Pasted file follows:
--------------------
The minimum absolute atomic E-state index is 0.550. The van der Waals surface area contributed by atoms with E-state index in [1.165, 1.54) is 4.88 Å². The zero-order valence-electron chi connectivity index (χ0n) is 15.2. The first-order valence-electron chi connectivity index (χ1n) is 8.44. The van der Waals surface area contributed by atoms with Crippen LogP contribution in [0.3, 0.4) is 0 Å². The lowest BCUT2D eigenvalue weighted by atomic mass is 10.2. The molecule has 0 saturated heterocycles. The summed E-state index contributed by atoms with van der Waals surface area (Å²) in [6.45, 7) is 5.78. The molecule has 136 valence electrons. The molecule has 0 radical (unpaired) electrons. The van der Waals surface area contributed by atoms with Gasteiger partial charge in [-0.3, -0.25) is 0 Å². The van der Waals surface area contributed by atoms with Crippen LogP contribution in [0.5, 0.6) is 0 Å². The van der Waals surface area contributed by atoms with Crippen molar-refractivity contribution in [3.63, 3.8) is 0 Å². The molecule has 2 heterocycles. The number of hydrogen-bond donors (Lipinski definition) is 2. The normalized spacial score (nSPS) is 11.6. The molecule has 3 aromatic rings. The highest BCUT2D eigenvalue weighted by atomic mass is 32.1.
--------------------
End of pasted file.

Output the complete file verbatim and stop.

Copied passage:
The minimum absolute atomic E-state index is 0.550. The van der Waals surface area contributed by atoms with E-state index in [1.165, 1.54) is 4.88 Å². The zero-order valence-electron chi connectivity index (χ0n) is 15.2. The first-order valence-electron chi connectivity index (χ1n) is 8.44. The van der Waals surface area contributed by atoms with Crippen LogP contribution in [0.3, 0.4) is 0 Å². The lowest BCUT2D eigenvalue weighted by atomic mass is 10.2. The molecule has 0 saturated heterocycles. The summed E-state index contributed by atoms with van der Waals surface area (Å²) in [6.45, 7) is 5.78. The molecule has 136 valence electrons. The molecule has 0 radical (unpaired) electrons. The van der Waals surface area contributed by atoms with Gasteiger partial charge in [-0.3, -0.25) is 0 Å². The van der Waals surface area contributed by atoms with Crippen LogP contribution in [0.5, 0.6) is 0 Å². The van der Waals surface area contributed by atoms with Crippen molar-refractivity contribution in [3.63, 3.8) is 0 Å². The molecule has 2 heterocycles. The number of hydrogen-bond donors (Lipinski definition) is 2. The normalized spacial score (nSPS) is 11.6. The molecule has 3 aromatic rings. The highest BCUT2D eigenvalue weighted by atomic mass is 32.1.